This Day in Geek History: March 20
The short story The Murders in the Rue Morgue by Edgar Allan Poe, which will later come to be widely considered the first detective story in history, is published in Graham’s Magazine. The story establishes many literary devices and motifs later seen in the mystery genre.
Nikola Tesla receives a patent for the wireless transmission of electric power. (US No. 645,576) View the patent online.
Albert Einstein publishes an academic paper on his Theory of General Relativity entitled “Die Grundlagen der allgemeinen Relativitästheorie” in the journal Annalen der Physik. Einstein’s theory accounts for the slow rotation of the elliptical orbit of Mercury, which Newtonian gravitational theory failed to explain.
The first practical radar system is tested by Rudolf Kuhnold, Chief of the German Navy Signals Research Department, in Kiel Harbour, Germany. The systems uses a 700-watt transmitter on a frequency of 600 megacycles. During the test, the system successfully receives echoes off the battleship Hesse, 600 yards away. Read more about the history of the Radar.
The European Space Research Organization (ESRO), the forerunner of the European Space Agency, is established by ten European nations for the purpose of joint scientific research per a June 14, 1962 agreement.
The Star Trek: The Next Generation episode “Contagion” first airs. (No. 211) In it, the Enterprise and a Romulan vessel are infected by a virus that destory another Federation ship. Memory Alpha entry
The Star Trek: Deep Space Nine episode “Profit and Loss” first airs. (No. 218) In it, Quark’s old flame returns to the station, but he discovers that she no long harbors any feelings for him. Memory Alpha entry
Infogear files for a U.S. trademark “IPhone”, which will be granted in 1999. The trademark covers “computer hardware and software for providing integrated telephone communication with computerized global information networks.” In 1998, Infogear will release a telephone with an integrated web browser under the brand name iPhone. Shortly after Steve Jobs announces the Apple iPhone in June 2007, Cisco will issue a statement explaining that it had been negotiating trademark licensing with Apple. Then, on January 10, 2007, Cisco will announce a lawsuit charging Apple over the infringement of the trademark, seeking an injunction in federal court to prohibit Apple from using the name.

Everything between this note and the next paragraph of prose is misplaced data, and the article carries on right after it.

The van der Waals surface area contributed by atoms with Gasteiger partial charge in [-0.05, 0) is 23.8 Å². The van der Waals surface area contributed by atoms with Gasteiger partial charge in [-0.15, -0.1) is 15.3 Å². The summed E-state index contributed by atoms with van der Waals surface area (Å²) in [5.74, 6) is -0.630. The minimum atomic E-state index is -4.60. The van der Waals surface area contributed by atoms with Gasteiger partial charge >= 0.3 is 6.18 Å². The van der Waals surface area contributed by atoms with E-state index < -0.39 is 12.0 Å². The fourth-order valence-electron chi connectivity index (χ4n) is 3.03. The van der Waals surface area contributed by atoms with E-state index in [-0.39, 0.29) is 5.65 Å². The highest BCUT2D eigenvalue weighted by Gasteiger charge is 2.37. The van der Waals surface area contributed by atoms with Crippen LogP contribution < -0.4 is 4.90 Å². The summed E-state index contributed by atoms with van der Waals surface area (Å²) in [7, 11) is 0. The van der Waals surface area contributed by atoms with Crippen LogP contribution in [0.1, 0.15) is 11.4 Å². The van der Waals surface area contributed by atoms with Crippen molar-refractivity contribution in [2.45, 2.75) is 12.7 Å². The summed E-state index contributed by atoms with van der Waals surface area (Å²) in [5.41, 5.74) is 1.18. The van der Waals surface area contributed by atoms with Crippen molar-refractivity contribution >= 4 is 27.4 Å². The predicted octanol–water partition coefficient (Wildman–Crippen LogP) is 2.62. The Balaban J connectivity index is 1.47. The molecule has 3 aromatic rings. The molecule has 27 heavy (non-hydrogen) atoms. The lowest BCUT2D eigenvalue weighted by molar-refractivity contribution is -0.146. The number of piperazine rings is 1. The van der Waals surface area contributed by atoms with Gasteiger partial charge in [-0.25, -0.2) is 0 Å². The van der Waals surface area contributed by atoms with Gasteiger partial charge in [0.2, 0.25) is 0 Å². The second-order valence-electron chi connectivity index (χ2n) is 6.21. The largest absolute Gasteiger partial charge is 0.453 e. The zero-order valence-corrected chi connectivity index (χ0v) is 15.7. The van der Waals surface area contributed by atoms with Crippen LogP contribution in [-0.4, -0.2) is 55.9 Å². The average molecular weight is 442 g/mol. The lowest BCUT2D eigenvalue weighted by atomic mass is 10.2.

Apple Computer releases the Twentieth Anniversary Macintosh computer (TAM) to commemorate the company’s twentieth anniversary. The system features a 250MHz PowerPC 603e, a 256KB Level-2 Cache, 32MB – 128MB RAM, 2MB VRAM, a 2GB hard drive, a 1.4MB floppy drive, a 4x CD-ROM drive, an FM radio and television tuner, a special sound system with a subwoofer, and the Mac OS 9.1 operating system. The system is the first Apple desktop to feature a track pad, the first Apple desktop with a flat screen (a 12.1-inch active-matrix display), the first Apple PowerPC desktop to diverge from the beige tower design, and the first Apple to feature a vertical CD drive. Production will be limited to twelve thousand units, in five countries: France, Germany, Japan, United Kingdom, and the United States. Though the system will be widely derided for being all style and no substance, it marks a turning point for the company, after which Apple will rise to gain a reputation for producing some of the most trendy and stylish computers on the market. Browse a gallery of photos of the Twentieth Anniversary Macintosh. Price: US$7,499
Network Associates, Inc. (NAI), which acquired PGP, Inc. in December 1997, announces the sale of a version of Pretty Good Privacy (PGP) outside U.S. boarders through both a Dutch and Swiss subsidiary company, after having legally exported the source code behind PGP as a printed document to circumvent laws restricting the export of cryptographic software.
Two teenagers hack T-Online, the online service run by Germany’s national telephone company and steal the details of hundreds of bank accounts. The two sixteen year old hackers brag about their exploits, calling Deutsche Telekom‘s security for the online service “absolutely primitive.” Visit the official T-Online website.
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